AVON LAKE, Ohio — The Avon Lake City School District is beginning the planning process for future new school buildings. Voters could see a bond issue in 2023 to pay for these improvements, which are far from finalized and still without a cost estimate.
The mission statement on the Avon Lake Schools website notes that the district is “committed to providing a personalized education of excellence, challenging all students, and developing their individual goals through community partnerships, resources and technologies that will produce responsible and compassionate citizens”.
Superintendent Bob Scott was asked, is the desire for new school buildings the impetus behind the effort to consider a new building plan in the district or is it because of the growth of the city and how that will it be reflected in the mission statement?
“It’s both,” Scott said. “A lot has to do with the speed of execution.
“We know there are subdivisions opening up, and in the next two years we will be in a space crisis like 10 years ago. So we are being proactive,” he said. declared.
“So it makes sense, in terms of the mission statement, because our buildings, K-8, are between 60 and 80 years old. They are beautiful and well maintained as proper learning centers, but they were made in another era and we have to spend huge sums to maintain them.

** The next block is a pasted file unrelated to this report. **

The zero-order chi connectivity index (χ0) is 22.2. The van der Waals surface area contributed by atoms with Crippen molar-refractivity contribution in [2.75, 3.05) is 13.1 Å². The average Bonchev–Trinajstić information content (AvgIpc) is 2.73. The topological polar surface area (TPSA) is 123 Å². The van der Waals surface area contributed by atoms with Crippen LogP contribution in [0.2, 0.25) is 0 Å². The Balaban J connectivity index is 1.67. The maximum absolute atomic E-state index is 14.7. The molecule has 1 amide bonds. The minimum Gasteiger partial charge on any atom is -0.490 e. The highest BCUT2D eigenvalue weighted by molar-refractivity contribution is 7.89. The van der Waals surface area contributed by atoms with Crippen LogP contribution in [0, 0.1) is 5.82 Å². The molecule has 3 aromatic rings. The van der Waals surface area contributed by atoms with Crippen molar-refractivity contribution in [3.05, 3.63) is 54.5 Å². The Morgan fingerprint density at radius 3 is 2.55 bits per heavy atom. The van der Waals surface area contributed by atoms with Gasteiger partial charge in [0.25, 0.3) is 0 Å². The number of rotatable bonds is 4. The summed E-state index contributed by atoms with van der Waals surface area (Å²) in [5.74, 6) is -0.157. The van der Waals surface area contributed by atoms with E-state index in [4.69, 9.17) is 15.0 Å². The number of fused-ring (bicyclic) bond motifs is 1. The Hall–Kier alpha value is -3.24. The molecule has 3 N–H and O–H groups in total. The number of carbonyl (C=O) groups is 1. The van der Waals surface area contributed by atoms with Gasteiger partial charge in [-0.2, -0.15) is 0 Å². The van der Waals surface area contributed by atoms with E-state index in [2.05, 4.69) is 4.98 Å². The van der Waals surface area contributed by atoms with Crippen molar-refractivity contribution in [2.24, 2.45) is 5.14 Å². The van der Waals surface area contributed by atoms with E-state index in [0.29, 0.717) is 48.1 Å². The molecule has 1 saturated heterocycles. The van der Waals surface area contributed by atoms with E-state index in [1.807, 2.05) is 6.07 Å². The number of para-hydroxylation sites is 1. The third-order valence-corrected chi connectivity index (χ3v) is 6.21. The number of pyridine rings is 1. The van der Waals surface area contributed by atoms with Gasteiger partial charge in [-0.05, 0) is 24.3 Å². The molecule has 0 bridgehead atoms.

He noted times when elementary schools had to close because classrooms were too hot.
Scott also mentioned the terrible tragedy that occurred recently in Uvalde, Texas, where a gunman entered an elementary school building and killed 19 students and two teachers.
“It comes into play now,” he said. “We need to make our campuses as safe as possible. We can’t do much, especially when it’s very hot. We don’t have air conditioning.
“So we have to ask ourselves, how do we make it a school system now that fits the mission statement?”
Fanning Howey Architects of Columbus was appointed to serve as the architect for all new buildings and to provide professional design services. This is the same company that designed the renovations to Avon Lake High School in 2000.
“At that time, we really needed someone to come and say, ‘If you want a building for 6, 7, and 8 grades or one for lower grades, what does that building look like?’ said Scott.
“And, when we go to the community, we need to know the cost. There are many pieces to the puzzle. We need to get hard numbers and get them out into the community and get their feedback on the new buildings and the education it will bring to the students.
Scott said he seems certain the district will have to address voters with a bond issue.
Does he think this will happen for the November 8 elections?
“No, he said, it would be in 2023. We still have a lot of work to do. We need to communicate with the community and get their feedback.
Scott noted that the architects’ initial design work will take about a year.
“By May or June 2023, we should know what to put on the ballot,” he said.
At that time, the plan will be presented to the community and then to the Board of Education, which will have to decide if or when to put a bond issue on the ballot for building new facilities.
“We have a choice now,” Scott said. “After all, buildings are like houses. They don’t last forever.
Learn more about the Sentinel of the sun.